From Longman Dictionary of Contemporary Englishldoce_108_aflickflick1 /flɪk/ ●○○ verb 1 [transitive usually + adverb/preposition]THROW to make something move away by hitting or pushing it suddenly or quickly, especially with your thumb and finger Papa flicked the ash from his cigar.2 [intransitive, transitive always + adverb/preposition]SHAKE to move with a sudden quick movement, or to make something move in this wayflick from/up/down The cow’s tail flicked from side to side.flick something up/down etc Jackie flicked her long hair back.3 [transitive]SWITCH ON OR OFF to move a switch so that a machine or piece of electrical equipment starts or stops SYN flip I felt inside the doorway and flicked the light switch.flick something on/off Sandra flicked the TV on.4 → flick a glance/look at somebody/something5 [transitive]SHAKE if you flick something such as a towel or rope, you move it so that the end moves quickly away from you The old man flicked his whip and the horses moved off. → flick through something→ See Verb table
Examples from the Corpusflick• He paused and flicked a mosquito off his arm.• Then, he flicked a switch and stood well back.• He flicked away another cigarette as they made their way towards him to continue the drive still higher into the hills.• He must have watched his digital watch flick away each precious minute and second.• Chino calls to the man in khaki, who flicks his cigarette on to the lawn behind him, and approaches the car.• On the drive back to Goslar he flicked over the key he had taken from Bruno Morenz.• Jed's eyes flicked round the lounge.• The behaviour of worm-lions, which also flick sand at their prey, is essentially the same as that of the ant-lion.• Ricky, stop flicking that towel at me!• I walked to the front door, checked my watch, and flicked the porch light on and off three times.• Stop flicking water at me!flick from/up/down• The door opened and the valance flicked up.• My hood flicks up, and pins itself against my face.• She allowed her gaze to flick up every time the hand passed the twelve.• Now he turned, his eyes flicking from place to place in Francis's apartment.• At the junction, I paused, eyes flicking from side to side, trying to spot Kevin's contact.• She then flicked down the lid and Adam locked it again with his key.• We went in, Connors flicking down the light switch.• She saw his glance flick down to her mouth, then abruptly he was turning away.flick something on/off• As I drove away, I flicked on the radio.flickflick2 noun 1 [countable]SHAKE a short quick sudden movement or hit with a part of your body, whip etc With a flick of the wrist, Frye sent the ball into the opposite court.2 → the flick of a switch3 [countable usually singular] especially American EnglishAMF a film an action flick4 → the flicks5 → have a flick through something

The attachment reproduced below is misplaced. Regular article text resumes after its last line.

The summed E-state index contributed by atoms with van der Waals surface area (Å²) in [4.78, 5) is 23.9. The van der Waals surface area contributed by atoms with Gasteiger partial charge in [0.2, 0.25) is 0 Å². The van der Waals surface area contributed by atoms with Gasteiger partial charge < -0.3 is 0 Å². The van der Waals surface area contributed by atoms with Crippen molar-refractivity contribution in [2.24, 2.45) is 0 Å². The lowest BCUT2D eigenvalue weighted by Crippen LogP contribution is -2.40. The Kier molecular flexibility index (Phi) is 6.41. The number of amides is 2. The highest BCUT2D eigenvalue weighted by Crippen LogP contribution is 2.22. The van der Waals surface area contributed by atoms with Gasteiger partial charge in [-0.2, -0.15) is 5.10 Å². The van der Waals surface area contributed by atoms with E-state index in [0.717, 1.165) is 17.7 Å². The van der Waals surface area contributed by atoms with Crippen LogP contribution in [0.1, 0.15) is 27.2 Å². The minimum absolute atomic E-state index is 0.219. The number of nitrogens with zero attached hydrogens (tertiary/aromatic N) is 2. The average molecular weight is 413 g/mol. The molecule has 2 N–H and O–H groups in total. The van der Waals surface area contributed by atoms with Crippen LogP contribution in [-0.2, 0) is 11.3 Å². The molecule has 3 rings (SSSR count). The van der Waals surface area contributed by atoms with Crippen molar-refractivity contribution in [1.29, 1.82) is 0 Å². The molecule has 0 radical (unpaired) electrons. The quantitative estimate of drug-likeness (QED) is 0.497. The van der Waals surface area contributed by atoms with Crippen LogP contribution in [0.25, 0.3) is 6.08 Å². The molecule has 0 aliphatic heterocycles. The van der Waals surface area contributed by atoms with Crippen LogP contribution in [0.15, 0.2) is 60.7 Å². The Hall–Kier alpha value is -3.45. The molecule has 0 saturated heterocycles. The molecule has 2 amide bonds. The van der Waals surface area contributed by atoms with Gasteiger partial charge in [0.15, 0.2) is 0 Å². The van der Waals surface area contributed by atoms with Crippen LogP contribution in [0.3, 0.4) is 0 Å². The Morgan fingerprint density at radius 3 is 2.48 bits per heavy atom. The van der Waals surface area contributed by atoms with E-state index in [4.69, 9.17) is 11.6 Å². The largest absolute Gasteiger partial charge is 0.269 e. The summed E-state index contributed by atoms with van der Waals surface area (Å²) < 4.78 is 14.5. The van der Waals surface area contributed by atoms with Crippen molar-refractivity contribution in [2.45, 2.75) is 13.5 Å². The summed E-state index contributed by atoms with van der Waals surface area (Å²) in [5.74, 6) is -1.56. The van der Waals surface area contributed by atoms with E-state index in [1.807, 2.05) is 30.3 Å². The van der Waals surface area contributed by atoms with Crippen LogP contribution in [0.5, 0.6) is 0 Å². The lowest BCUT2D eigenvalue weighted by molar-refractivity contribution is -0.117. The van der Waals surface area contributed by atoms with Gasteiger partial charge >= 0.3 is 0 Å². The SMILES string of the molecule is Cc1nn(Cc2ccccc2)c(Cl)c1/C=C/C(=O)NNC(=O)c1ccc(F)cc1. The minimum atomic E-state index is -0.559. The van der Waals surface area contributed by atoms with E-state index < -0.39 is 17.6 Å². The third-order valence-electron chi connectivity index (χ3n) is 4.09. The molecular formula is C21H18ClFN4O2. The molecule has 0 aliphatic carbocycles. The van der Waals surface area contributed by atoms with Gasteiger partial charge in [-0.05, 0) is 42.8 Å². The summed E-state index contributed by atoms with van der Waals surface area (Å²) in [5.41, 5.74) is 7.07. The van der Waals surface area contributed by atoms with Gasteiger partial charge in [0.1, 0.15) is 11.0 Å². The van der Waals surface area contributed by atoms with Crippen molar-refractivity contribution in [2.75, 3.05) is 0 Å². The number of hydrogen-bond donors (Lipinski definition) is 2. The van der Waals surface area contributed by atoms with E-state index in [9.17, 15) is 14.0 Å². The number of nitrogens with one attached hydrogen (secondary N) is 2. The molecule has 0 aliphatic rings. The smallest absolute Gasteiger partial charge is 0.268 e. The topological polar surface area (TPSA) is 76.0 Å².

Examples from the Corpusflick• With a flick of the wrist, Ferguson sent the ball into the opposite court.• Certain types of knives that have no legitimate use - such as flick, gravity and butterfly knives - are banned.• He had that extra flick of race about him.• And it was Charlie who set up the winner with a headed flick on for McNally to score from eight yards out.• His flick helped create the goal.• These days about 15 percent of our energy is obtained at the flick of a switch.• The flick of the gold lighter kept on the coffee table was sharp as an electric shock in a room of steel.Origin flick1 (1400-1500) From the sound of a light blow flick2 1. (1400-1500) → FLICK12. (1900-2000) → FLICKER1; because of the appearance of early movies.